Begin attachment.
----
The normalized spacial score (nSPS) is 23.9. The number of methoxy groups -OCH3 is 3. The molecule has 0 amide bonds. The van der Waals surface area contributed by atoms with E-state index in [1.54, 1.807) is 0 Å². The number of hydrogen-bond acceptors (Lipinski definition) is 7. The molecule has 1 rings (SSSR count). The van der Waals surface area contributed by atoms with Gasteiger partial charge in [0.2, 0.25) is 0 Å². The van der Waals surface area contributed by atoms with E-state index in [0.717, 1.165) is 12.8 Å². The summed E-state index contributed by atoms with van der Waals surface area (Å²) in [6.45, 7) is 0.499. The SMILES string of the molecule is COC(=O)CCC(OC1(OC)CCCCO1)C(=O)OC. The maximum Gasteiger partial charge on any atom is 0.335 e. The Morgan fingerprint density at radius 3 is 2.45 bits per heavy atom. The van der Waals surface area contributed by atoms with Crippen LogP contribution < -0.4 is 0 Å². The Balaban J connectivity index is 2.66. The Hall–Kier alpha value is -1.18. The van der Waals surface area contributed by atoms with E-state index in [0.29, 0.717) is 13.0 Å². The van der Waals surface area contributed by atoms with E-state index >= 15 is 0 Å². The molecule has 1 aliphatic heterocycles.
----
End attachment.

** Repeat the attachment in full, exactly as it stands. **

The normalized spacial score (nSPS) is 23.9. The number of methoxy groups -OCH3 is 3. The molecule has 0 amide bonds. The van der Waals surface area contributed by atoms with E-state index in [1.54, 1.807) is 0 Å². The number of hydrogen-bond acceptors (Lipinski definition) is 7. The molecule has 1 rings (SSSR count). The van der Waals surface area contributed by atoms with Gasteiger partial charge in [0.2, 0.25) is 0 Å². The van der Waals surface area contributed by atoms with E-state index in [0.717, 1.165) is 12.8 Å². The summed E-state index contributed by atoms with van der Waals surface area (Å²) in [6.45, 7) is 0.499. The SMILES string of the molecule is COC(=O)CCC(OC1(OC)CCCCO1)C(=O)OC. The maximum Gasteiger partial charge on any atom is 0.335 e. The Morgan fingerprint density at radius 3 is 2.45 bits per heavy atom. The van der Waals surface area contributed by atoms with Crippen LogP contribution < -0.4 is 0 Å². The Balaban J connectivity index is 2.66. The Hall–Kier alpha value is -1.18. The van der Waals surface area contributed by atoms with E-state index in [0.29, 0.717) is 13.0 Å². The van der Waals surface area contributed by atoms with E-state index >= 15 is 0 Å². The molecule has 1 aliphatic heterocycles.